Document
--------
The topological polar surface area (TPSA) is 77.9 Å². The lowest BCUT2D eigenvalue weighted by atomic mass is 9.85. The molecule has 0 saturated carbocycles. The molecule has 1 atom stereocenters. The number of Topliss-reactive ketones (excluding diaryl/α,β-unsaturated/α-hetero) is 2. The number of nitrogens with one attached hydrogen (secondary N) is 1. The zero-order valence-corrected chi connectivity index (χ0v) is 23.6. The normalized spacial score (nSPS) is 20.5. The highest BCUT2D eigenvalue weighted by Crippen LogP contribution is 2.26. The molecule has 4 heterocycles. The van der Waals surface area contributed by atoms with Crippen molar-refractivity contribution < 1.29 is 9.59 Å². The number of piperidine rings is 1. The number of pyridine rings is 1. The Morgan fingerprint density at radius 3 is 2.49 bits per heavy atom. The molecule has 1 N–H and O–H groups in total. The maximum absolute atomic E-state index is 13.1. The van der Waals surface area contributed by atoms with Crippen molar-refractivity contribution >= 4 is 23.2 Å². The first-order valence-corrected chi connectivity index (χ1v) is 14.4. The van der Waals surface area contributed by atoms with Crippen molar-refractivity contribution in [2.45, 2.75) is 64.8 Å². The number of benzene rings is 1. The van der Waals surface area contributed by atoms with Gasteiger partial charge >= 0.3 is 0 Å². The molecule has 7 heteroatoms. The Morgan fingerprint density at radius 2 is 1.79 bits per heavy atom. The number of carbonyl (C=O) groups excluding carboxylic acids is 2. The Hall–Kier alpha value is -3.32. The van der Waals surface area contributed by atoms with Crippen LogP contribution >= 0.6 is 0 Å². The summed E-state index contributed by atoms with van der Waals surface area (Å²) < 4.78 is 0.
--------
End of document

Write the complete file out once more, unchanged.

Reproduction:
The topological polar surface area (TPSA) is 77.9 Å². The lowest BCUT2D eigenvalue weighted by atomic mass is 9.85. The molecule has 0 saturated carbocycles. The molecule has 1 atom stereocenters. The number of Topliss-reactive ketones (excluding diaryl/α,β-unsaturated/α-hetero) is 2. The number of nitrogens with one attached hydrogen (secondary N) is 1. The zero-order valence-corrected chi connectivity index (χ0v) is 23.6. The normalized spacial score (nSPS) is 20.5. The highest BCUT2D eigenvalue weighted by Crippen LogP contribution is 2.26. The molecule has 4 heterocycles. The van der Waals surface area contributed by atoms with Crippen molar-refractivity contribution < 1.29 is 9.59 Å². The number of piperidine rings is 1. The number of pyridine rings is 1. The Morgan fingerprint density at radius 3 is 2.49 bits per heavy atom. The molecule has 1 N–H and O–H groups in total. The maximum absolute atomic E-state index is 13.1. The van der Waals surface area contributed by atoms with Crippen molar-refractivity contribution >= 4 is 23.2 Å². The first-order valence-corrected chi connectivity index (χ1v) is 14.4. The van der Waals surface area contributed by atoms with Crippen molar-refractivity contribution in [2.45, 2.75) is 64.8 Å². The number of benzene rings is 1. The van der Waals surface area contributed by atoms with Gasteiger partial charge >= 0.3 is 0 Å². The molecule has 7 heteroatoms. The Morgan fingerprint density at radius 2 is 1.79 bits per heavy atom. The number of carbonyl (C=O) groups excluding carboxylic acids is 2. The Hall–Kier alpha value is -3.32. The van der Waals surface area contributed by atoms with Crippen LogP contribution >= 0.6 is 0 Å². The summed E-state index contributed by atoms with van der Waals surface area (Å²) < 4.78 is 0.